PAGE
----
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    Figure 1—

    Sagittal plane T1-weighted image (obtained after contrast agent administration) of the brain of a 4-year-old Shetland Sheepdog that had sudden-onset ataxia of 12 hours' duration. Notice the round lesion in the fourth ventricle with mild rim enhancement (white arrow) and mild dilation of the ventricular system rostral to the lesion (black arrow).

  • 1. Chang KS, Lee SR, Kim SW, et al. Ependymal cyst in the cerebrum of an African green monkey (Chlorocebus aethiops). J Comp Pathol 2011; 145:235239.

    • Crossref
    • Search Google Scholar
    • Export Citation
  • 2. Wyss-Fluehmann G, Konar M, Jaggy A, et al. Cerebellar ependymal cyst in a dog. Vet Pathol 2008; 45:910913.

  • 3. Osborn AG, Preece MT. Intracranial cysts: radiologic-pathologic correlation and imaging approach. Radiology 2006; 239:650664.

  • 4. Ho KL, Chason JL. A glioependymal cyst of the cerebellopontine angle. Immunohistochemical and ultrastructural studies. Acta Neuropathol 1987; 74:382388.

    • Crossref
    • Search Google Scholar
    • Export Citation
  • 5. Nakase H, Ohnishi H, Touho H, et al. Large ependymal cyst of the cerebello-pontine angle in a child. Brain Dev 1994; 16:260263.

  • 6. Monaco P, Filippi S, Tognetti F, et al. Glioependymal cyst of the cerebellopontine angle. J Neurol Neurosurg Psychiatry 1995; 58:109110.

  • 7. Sharma RR, Pawar SJ, Kharangate PP, et al. Symptomatic ependymal cysts of the perimesencephalic and cerebello-pontine angle cisterns. J Clin Neurosci 2000; 7:552554.

    • Crossref
    • Search Google Scholar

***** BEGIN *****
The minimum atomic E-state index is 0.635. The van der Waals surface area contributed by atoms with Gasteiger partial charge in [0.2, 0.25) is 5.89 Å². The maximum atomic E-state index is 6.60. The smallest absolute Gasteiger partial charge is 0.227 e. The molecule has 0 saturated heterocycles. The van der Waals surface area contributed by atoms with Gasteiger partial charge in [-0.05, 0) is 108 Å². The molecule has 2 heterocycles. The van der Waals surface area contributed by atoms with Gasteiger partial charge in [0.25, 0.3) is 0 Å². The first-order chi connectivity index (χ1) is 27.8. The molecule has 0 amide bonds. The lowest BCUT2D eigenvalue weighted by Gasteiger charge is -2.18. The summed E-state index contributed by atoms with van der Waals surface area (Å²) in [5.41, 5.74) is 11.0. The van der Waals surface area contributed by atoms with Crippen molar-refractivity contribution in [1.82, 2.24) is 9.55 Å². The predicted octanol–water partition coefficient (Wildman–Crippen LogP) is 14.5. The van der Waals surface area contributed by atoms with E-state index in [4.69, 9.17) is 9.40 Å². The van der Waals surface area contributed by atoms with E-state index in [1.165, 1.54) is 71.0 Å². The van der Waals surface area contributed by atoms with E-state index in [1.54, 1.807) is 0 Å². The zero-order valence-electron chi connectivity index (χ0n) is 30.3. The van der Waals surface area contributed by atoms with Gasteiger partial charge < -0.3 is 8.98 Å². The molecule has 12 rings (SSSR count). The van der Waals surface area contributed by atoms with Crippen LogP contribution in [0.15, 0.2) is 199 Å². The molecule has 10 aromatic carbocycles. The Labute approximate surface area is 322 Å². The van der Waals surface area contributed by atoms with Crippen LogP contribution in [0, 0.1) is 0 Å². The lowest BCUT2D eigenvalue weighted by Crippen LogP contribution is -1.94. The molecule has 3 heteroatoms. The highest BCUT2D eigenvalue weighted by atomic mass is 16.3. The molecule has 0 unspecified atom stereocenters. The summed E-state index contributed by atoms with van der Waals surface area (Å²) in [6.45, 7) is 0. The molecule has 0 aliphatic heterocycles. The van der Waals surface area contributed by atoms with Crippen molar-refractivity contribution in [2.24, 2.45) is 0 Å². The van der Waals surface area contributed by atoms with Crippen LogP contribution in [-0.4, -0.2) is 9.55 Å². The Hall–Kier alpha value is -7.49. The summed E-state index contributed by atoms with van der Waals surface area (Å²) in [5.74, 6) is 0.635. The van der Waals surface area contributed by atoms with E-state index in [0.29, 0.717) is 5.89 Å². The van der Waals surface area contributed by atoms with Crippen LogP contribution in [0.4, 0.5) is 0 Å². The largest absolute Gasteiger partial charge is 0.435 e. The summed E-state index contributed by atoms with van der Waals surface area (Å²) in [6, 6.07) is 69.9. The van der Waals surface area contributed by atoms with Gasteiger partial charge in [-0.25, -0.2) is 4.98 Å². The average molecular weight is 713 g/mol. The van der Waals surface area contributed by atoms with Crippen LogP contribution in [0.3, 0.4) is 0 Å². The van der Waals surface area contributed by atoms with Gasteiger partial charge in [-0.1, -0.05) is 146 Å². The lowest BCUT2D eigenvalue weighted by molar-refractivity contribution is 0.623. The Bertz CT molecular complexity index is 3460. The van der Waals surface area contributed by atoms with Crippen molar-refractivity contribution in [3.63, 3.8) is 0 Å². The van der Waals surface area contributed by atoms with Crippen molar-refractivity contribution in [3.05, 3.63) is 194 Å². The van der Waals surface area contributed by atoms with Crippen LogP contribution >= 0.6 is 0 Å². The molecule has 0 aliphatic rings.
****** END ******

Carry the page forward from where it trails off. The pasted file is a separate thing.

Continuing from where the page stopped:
• Export Citation
  • 8. Harada A, Takeuchi S, Inenaga C, et al. Hemifacial spasm associated with an ependymal cyst in the cerebellopontine angle. Case report. J Neurosurg 2002; 97:482485.

    • Crossref
    • Search Google Scholar
    • Export Citation
  • 9. Ho N-C, Wu H-Y. Ependymal cyst with hemorrhage in the cerebellopontine angle. J Clin Neurosci 2009; 16:127129.

  • 10. Platt SR, Graham J, Chrisman CL, et al. Canine intracranial epidermoid cyst. Vet Radiol Ultrasound 1999; 40:454458.

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Heidi Barnes HellerDepartment of Medical Sciences, College of Veterinary Medicine, University of Wisconsin, Madison, WI 53706.

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Howard SteinbergDepartment of Pathobiological Sciences, College of Veterinary Medicine, University of Wisconsin, Madison, WI 53706.

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Randi DreesDepartment of Surgical Sciences, College of Veterinary Medicine, University of Wisconsin, Madison, WI 53706.

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Sophie PetersenDepartment of Medical Sciences, College of Veterinary Medicine, University of Wisconsin, Madison, WI 53706.

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A 4-year-old 11.4-kg (25.1-lb) sexually intact female Shetland Sheepdog was referred to the University of Wisconsin Veterinary Care neurology service because of sudden-onset ataxia of 12 hours' duration. At the initial evaluation, the dog's abnormalities were limited to the neurologic system.

Etiologic diagnosis—The primary differential diagnoses for this dog included meningoencephalitis (infectious or inflammatory), neoplasia (meningioma, lymphoma, glioma, ependymoma, or choroid plexus neoplasm), acute vascular event, or cyst. The diagnostic plan included a CBC, serum biochemical analysis, urinalysis, thoracic radiography, and abdominal ultrasonography (to evaluate for evidence of compressive, inflammatory, or infectious disease), brain MRI (with and without gadolinium contrast administration), and CSF analysis (to evaluate for inflammatory, infectious, or neoplastic disease).